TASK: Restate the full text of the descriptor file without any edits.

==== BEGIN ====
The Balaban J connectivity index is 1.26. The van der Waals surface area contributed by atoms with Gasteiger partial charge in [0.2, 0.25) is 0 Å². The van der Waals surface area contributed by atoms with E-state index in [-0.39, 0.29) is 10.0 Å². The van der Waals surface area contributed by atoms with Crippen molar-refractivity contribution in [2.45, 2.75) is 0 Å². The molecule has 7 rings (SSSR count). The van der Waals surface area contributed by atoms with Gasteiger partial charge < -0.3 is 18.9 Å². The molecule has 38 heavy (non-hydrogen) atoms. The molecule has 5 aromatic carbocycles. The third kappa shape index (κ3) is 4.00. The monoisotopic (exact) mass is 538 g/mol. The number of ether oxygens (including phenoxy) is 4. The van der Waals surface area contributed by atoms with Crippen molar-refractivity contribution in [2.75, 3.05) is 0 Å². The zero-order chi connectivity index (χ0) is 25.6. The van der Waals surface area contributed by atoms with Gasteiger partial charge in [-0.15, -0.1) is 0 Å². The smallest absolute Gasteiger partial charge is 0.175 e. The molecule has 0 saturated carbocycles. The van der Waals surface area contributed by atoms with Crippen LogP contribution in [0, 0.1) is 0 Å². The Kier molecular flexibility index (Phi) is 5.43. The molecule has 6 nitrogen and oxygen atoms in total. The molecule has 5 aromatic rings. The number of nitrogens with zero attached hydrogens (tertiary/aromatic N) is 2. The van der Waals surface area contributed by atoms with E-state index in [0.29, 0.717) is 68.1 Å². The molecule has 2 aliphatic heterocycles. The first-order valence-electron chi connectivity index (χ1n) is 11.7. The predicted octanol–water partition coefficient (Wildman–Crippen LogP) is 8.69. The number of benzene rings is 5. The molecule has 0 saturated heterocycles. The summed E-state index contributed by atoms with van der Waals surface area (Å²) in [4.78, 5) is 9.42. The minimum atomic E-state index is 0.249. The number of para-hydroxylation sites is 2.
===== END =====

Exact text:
The Balaban J connectivity index is 1.26. The van der Waals surface area contributed by atoms with Gasteiger partial charge in [0.2, 0.25) is 0 Å². The van der Waals surface area contributed by atoms with E-state index in [-0.39, 0.29) is 10.0 Å². The van der Waals surface area contributed by atoms with Crippen molar-refractivity contribution in [2.45, 2.75) is 0 Å². The molecule has 7 rings (SSSR count). The van der Waals surface area contributed by atoms with Gasteiger partial charge < -0.3 is 18.9 Å². The molecule has 38 heavy (non-hydrogen) atoms. The molecule has 5 aromatic carbocycles. The third kappa shape index (κ3) is 4.00. The monoisotopic (exact) mass is 538 g/mol. The number of ether oxygens (including phenoxy) is 4. The van der Waals surface area contributed by atoms with Crippen molar-refractivity contribution in [2.75, 3.05) is 0 Å². The zero-order chi connectivity index (χ0) is 25.6. The van der Waals surface area contributed by atoms with Gasteiger partial charge in [-0.15, -0.1) is 0 Å². The smallest absolute Gasteiger partial charge is 0.175 e. The molecule has 0 saturated carbocycles. The van der Waals surface area contributed by atoms with Crippen LogP contribution in [0, 0.1) is 0 Å². The Kier molecular flexibility index (Phi) is 5.43. The molecule has 6 nitrogen and oxygen atoms in total. The molecule has 5 aromatic rings. The number of nitrogens with zero attached hydrogens (tertiary/aromatic N) is 2. The van der Waals surface area contributed by atoms with E-state index in [0.29, 0.717) is 68.1 Å². The molecule has 2 aliphatic heterocycles. The first-order valence-electron chi connectivity index (χ1n) is 11.7. The predicted octanol–water partition coefficient (Wildman–Crippen LogP) is 8.69. The number of benzene rings is 5. The molecule has 0 saturated heterocycles. The summed E-state index contributed by atoms with van der Waals surface area (Å²) in [4.78, 5) is 9.42. The minimum atomic E-state index is 0.249. The number of para-hydroxylation sites is 2.